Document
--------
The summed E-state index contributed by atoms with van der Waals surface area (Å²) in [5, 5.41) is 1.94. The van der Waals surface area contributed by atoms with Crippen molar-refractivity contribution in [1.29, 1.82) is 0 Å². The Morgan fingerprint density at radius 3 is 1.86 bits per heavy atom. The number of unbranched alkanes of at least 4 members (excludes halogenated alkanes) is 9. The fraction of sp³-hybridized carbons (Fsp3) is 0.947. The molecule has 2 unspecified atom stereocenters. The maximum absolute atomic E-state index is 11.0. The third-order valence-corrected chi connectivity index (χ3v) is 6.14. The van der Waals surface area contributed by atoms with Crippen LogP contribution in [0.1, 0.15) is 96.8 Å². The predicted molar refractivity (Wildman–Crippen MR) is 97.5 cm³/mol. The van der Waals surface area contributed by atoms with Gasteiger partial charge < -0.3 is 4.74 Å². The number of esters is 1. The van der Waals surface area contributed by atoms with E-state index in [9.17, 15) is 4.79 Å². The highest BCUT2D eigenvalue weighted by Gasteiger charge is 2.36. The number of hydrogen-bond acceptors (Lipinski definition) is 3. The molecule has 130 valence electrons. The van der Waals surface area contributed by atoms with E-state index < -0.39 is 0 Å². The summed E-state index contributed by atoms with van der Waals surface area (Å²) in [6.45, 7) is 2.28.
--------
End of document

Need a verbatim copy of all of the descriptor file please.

The summed E-state index contributed by atoms with van der Waals surface area (Å²) in [5, 5.41) is 1.94. The van der Waals surface area contributed by atoms with Crippen molar-refractivity contribution in [1.29, 1.82) is 0 Å². The Morgan fingerprint density at radius 3 is 1.86 bits per heavy atom. The number of unbranched alkanes of at least 4 members (excludes halogenated alkanes) is 9. The fraction of sp³-hybridized carbons (Fsp3) is 0.947. The molecule has 2 unspecified atom stereocenters. The maximum absolute atomic E-state index is 11.0. The third-order valence-corrected chi connectivity index (χ3v) is 6.14. The van der Waals surface area contributed by atoms with Crippen LogP contribution in [0.1, 0.15) is 96.8 Å². The predicted molar refractivity (Wildman–Crippen MR) is 97.5 cm³/mol. The van der Waals surface area contributed by atoms with Gasteiger partial charge < -0.3 is 4.74 Å². The number of esters is 1. The van der Waals surface area contributed by atoms with E-state index in [9.17, 15) is 4.79 Å². The highest BCUT2D eigenvalue weighted by Gasteiger charge is 2.36. The number of hydrogen-bond acceptors (Lipinski definition) is 3. The molecule has 130 valence electrons. The van der Waals surface area contributed by atoms with E-state index < -0.39 is 0 Å². The summed E-state index contributed by atoms with van der Waals surface area (Å²) in [6.45, 7) is 2.28.